Vilnius                 -         Thirty years ago the Baltic republic of Lithuania declared independence, marking the start of the break-up of the 15-member Soviet Union, which imploded in December 1991.

Here is a snapshot of how Lithuania’s move led to the former Cold War superpower unravelling.

 Human chain

On August 23, 1989, two million people linked hands across the Baltic republics of Estonia, Latvia and Lithuania in a peaceful call for independence from the Union of Soviet Socialist Republics (USSR).

The enormous human chain connecting the capitals Tallinn, Riga and Vilnius marked the anniversary of the secret 1939 Nazi-Soviet pact that had brought them under Moscow’s occupation since World War II.

Three months earlier, in Poland, the first democratic elections in Eastern Europe’s Soviet-allied communist bloc had swept Lech Walesa’s Solidarnosc independent trade union to power, riding the perestroika (reform) policy of Soviet leader Mikhail Gorbachev.

In 1989 socialist regimes in the six Eastern bloc countries broke away from Moscow one after the other. The Berlin Wall fell on November 9.

Lithuania leads the way

On March 11, 1990, Lithuania became the first republic of the Soviet Union to secede.

Estonia and Latvia followed Lithuania’s lead in the following weeks, while adopting a more gradual approach to avoid irking Moscow.

Determined to keep the 15-country Soviet Union united, Soviet leader Gorbachev quickly acted to counter Lithuania’s independence.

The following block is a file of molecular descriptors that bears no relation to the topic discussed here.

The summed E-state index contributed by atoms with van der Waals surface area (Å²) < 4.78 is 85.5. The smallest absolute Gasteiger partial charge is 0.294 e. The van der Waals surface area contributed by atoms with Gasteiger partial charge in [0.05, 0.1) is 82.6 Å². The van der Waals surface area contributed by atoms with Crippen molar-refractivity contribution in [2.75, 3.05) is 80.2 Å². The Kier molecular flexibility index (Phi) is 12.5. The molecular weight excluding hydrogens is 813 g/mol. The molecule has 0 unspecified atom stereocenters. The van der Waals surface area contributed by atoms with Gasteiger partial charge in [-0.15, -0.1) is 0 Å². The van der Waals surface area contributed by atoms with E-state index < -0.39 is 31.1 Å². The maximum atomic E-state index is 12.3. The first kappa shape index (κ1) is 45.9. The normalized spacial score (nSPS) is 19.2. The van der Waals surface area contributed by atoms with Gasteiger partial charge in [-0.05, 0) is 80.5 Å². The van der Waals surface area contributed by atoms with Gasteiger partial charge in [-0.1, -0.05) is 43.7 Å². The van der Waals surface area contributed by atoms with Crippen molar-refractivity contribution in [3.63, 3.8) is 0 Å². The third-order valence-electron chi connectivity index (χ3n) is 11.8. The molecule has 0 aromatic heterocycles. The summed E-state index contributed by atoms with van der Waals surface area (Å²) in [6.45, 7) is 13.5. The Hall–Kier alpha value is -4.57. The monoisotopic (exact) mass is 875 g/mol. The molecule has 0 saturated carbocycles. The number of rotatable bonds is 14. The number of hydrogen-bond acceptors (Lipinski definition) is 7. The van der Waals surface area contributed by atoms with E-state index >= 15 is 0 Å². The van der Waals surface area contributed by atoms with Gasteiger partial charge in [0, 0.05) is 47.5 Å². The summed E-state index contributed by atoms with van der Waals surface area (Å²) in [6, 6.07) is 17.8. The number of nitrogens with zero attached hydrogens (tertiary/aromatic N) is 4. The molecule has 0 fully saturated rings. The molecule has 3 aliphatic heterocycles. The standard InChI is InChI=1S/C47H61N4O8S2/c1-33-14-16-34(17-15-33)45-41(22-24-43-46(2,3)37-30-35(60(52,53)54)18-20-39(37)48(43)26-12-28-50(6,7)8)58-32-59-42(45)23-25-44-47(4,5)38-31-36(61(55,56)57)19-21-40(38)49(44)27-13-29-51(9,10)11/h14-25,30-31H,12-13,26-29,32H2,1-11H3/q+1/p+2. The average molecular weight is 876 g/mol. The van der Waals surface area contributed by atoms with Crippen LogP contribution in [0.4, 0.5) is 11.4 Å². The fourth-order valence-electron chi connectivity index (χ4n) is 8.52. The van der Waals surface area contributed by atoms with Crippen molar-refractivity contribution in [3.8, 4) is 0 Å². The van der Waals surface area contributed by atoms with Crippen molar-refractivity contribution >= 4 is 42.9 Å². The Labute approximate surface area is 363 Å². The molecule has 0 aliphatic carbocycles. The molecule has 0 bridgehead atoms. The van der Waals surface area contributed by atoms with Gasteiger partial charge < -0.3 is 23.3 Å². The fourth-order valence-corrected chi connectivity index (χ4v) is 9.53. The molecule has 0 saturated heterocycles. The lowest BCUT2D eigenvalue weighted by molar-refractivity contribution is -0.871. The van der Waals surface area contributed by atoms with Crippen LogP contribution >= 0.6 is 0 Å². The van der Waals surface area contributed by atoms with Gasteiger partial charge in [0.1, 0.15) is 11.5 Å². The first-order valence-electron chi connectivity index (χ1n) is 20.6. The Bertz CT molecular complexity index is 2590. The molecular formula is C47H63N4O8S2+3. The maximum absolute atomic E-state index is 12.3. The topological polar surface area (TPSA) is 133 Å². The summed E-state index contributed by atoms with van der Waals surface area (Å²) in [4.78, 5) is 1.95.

He imposed an embargo on oil and natural gas deliveries to the republic.

And at dawn on January 13, 1991 Soviet tanks attacked thousands of independence supporters gathered around the television and radio tower in Vilnius, killing 14 people and injuring 700.

The next day the three Baltic republics nonetheless received the backing of Russian President Boris Yeltsin.

Domino effect

In the course of 1990, 11 of the 12 other Soviet republics also declared sovereignty, including giant Russia on June 12, 1990, driven by democracy hero Yeltsin.

Ukraine, one of the biggest and economically promising republics which was traditionally shy of nationalist movements, did so in July.

Armenia, Azerbaijan, Belarus, Kazakhstan, Kyrgyzstan, Moldova, Uzbekistan, Tajikistan and Turkmenistan declared their sovereignty as well. In the remaining republic, Georgia, the pro-independence movement won its first free elections and it declared independence the next year.

 Soviet end

Yeltsin played a key role in foiling an August 19 coup by hardline communists who sought to oust Gorbachev and prevent a break-up of the USSR.

On August 24, Gorbachev resigned as Soviet president and dissolved the Communist Party’s central committee. Ukraine declared independence that same day, one of nine Soviet republics to do so in August and September.

Moscow officially recognised the independence of Estonia, Latvia and Lithuania on September 6.

They gained membership of the United Nations 10 days later.

On December 8, 1991 the leaders of Russia, Ukraine and Belarus, agreed the Soviet Union “no longer exists”, formalising the creation of 15 separate countries.

In 2004, Estonia, Latvia and Lithuania joined the European Union and NATO